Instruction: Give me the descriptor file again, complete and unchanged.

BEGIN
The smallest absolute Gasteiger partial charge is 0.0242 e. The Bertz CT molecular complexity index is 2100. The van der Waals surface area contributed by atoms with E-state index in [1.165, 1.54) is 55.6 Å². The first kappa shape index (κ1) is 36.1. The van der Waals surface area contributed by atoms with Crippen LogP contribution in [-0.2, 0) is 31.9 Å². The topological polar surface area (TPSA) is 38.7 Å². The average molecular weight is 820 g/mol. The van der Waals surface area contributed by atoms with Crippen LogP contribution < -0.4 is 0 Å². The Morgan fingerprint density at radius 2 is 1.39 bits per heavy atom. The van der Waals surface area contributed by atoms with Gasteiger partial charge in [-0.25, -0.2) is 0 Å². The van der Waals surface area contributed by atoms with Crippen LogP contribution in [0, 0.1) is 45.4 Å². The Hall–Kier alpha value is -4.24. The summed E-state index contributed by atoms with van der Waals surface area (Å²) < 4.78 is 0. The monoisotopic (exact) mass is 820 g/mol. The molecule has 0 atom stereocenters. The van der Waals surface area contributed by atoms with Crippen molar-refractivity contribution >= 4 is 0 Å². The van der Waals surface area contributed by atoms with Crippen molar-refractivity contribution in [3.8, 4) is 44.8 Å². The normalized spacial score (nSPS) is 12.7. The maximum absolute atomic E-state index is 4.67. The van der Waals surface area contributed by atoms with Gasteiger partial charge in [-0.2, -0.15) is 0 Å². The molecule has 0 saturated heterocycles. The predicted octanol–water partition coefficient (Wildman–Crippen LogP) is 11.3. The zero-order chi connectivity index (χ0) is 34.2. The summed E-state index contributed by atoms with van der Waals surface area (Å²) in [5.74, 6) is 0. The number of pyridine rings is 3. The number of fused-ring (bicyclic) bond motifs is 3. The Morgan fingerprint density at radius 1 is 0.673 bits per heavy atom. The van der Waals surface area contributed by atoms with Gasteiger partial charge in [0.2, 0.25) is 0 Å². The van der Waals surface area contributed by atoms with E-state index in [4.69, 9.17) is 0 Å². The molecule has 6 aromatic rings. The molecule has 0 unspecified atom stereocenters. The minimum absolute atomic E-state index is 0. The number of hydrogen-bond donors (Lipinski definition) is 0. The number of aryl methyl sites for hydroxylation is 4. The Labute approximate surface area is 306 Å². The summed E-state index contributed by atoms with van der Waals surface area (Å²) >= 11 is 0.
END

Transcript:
The smallest absolute Gasteiger partial charge is 0.0242 e. The Bertz CT molecular complexity index is 2100. The van der Waals surface area contributed by atoms with E-state index in [1.165, 1.54) is 55.6 Å². The first kappa shape index (κ1) is 36.1. The van der Waals surface area contributed by atoms with Crippen LogP contribution in [-0.2, 0) is 31.9 Å². The topological polar surface area (TPSA) is 38.7 Å². The average molecular weight is 820 g/mol. The van der Waals surface area contributed by atoms with Crippen LogP contribution < -0.4 is 0 Å². The Morgan fingerprint density at radius 2 is 1.39 bits per heavy atom. The van der Waals surface area contributed by atoms with Gasteiger partial charge in [-0.25, -0.2) is 0 Å². The van der Waals surface area contributed by atoms with Crippen LogP contribution in [0, 0.1) is 45.4 Å². The Hall–Kier alpha value is -4.24. The summed E-state index contributed by atoms with van der Waals surface area (Å²) < 4.78 is 0. The monoisotopic (exact) mass is 820 g/mol. The molecule has 0 atom stereocenters. The van der Waals surface area contributed by atoms with Crippen molar-refractivity contribution >= 4 is 0 Å². The van der Waals surface area contributed by atoms with Crippen molar-refractivity contribution in [3.8, 4) is 44.8 Å². The normalized spacial score (nSPS) is 12.7. The maximum absolute atomic E-state index is 4.67. The van der Waals surface area contributed by atoms with Gasteiger partial charge in [-0.2, -0.15) is 0 Å². The molecule has 0 saturated heterocycles. The predicted octanol–water partition coefficient (Wildman–Crippen LogP) is 11.3. The zero-order chi connectivity index (χ0) is 34.2. The summed E-state index contributed by atoms with van der Waals surface area (Å²) in [5.74, 6) is 0. The number of pyridine rings is 3. The number of fused-ring (bicyclic) bond motifs is 3. The Morgan fingerprint density at radius 1 is 0.673 bits per heavy atom. The van der Waals surface area contributed by atoms with Gasteiger partial charge in [0.2, 0.25) is 0 Å². The van der Waals surface area contributed by atoms with E-state index in [4.69, 9.17) is 0 Å². The molecule has 6 aromatic rings. The molecule has 0 unspecified atom stereocenters. The minimum absolute atomic E-state index is 0. The number of hydrogen-bond donors (Lipinski definition) is 0. The number of aryl methyl sites for hydroxylation is 4. The Labute approximate surface area is 306 Å². The summed E-state index contributed by atoms with van der Waals surface area (Å²) >= 11 is 0.